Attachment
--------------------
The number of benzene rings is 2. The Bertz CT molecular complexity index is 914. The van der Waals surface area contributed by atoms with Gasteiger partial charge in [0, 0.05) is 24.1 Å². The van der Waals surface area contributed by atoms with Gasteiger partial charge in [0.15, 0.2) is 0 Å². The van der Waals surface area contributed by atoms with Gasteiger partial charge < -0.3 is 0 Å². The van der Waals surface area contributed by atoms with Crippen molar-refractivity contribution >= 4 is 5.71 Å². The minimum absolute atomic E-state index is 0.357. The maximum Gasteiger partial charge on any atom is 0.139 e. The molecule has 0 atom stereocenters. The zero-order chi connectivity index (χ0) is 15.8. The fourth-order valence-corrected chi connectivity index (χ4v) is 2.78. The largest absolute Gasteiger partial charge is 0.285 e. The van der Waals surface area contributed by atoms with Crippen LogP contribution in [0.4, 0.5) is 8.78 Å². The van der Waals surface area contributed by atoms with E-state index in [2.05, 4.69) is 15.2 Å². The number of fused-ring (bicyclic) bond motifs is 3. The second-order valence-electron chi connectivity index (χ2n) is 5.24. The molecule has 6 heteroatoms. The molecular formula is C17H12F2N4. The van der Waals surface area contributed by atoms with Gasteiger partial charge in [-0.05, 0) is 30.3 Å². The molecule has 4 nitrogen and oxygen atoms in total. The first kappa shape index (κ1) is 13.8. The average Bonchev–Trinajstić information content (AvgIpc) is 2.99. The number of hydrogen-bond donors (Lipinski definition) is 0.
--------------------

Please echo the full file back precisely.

The number of benzene rings is 2. The Bertz CT molecular complexity index is 914. The van der Waals surface area contributed by atoms with Gasteiger partial charge in [0, 0.05) is 24.1 Å². The van der Waals surface area contributed by atoms with Gasteiger partial charge in [0.15, 0.2) is 0 Å². The van der Waals surface area contributed by atoms with Gasteiger partial charge < -0.3 is 0 Å². The van der Waals surface area contributed by atoms with Crippen molar-refractivity contribution >= 4 is 5.71 Å². The minimum absolute atomic E-state index is 0.357. The maximum Gasteiger partial charge on any atom is 0.139 e. The molecule has 0 atom stereocenters. The zero-order chi connectivity index (χ0) is 15.8. The fourth-order valence-corrected chi connectivity index (χ4v) is 2.78. The largest absolute Gasteiger partial charge is 0.285 e. The van der Waals surface area contributed by atoms with Crippen LogP contribution in [0.4, 0.5) is 8.78 Å². The van der Waals surface area contributed by atoms with E-state index in [2.05, 4.69) is 15.2 Å². The number of fused-ring (bicyclic) bond motifs is 3. The second-order valence-electron chi connectivity index (χ2n) is 5.24. The molecule has 6 heteroatoms. The molecular formula is C17H12F2N4. The van der Waals surface area contributed by atoms with Gasteiger partial charge in [-0.05, 0) is 30.3 Å². The molecule has 4 nitrogen and oxygen atoms in total. The first kappa shape index (κ1) is 13.8. The average Bonchev–Trinajstić information content (AvgIpc) is 2.99. The number of hydrogen-bond donors (Lipinski definition) is 0.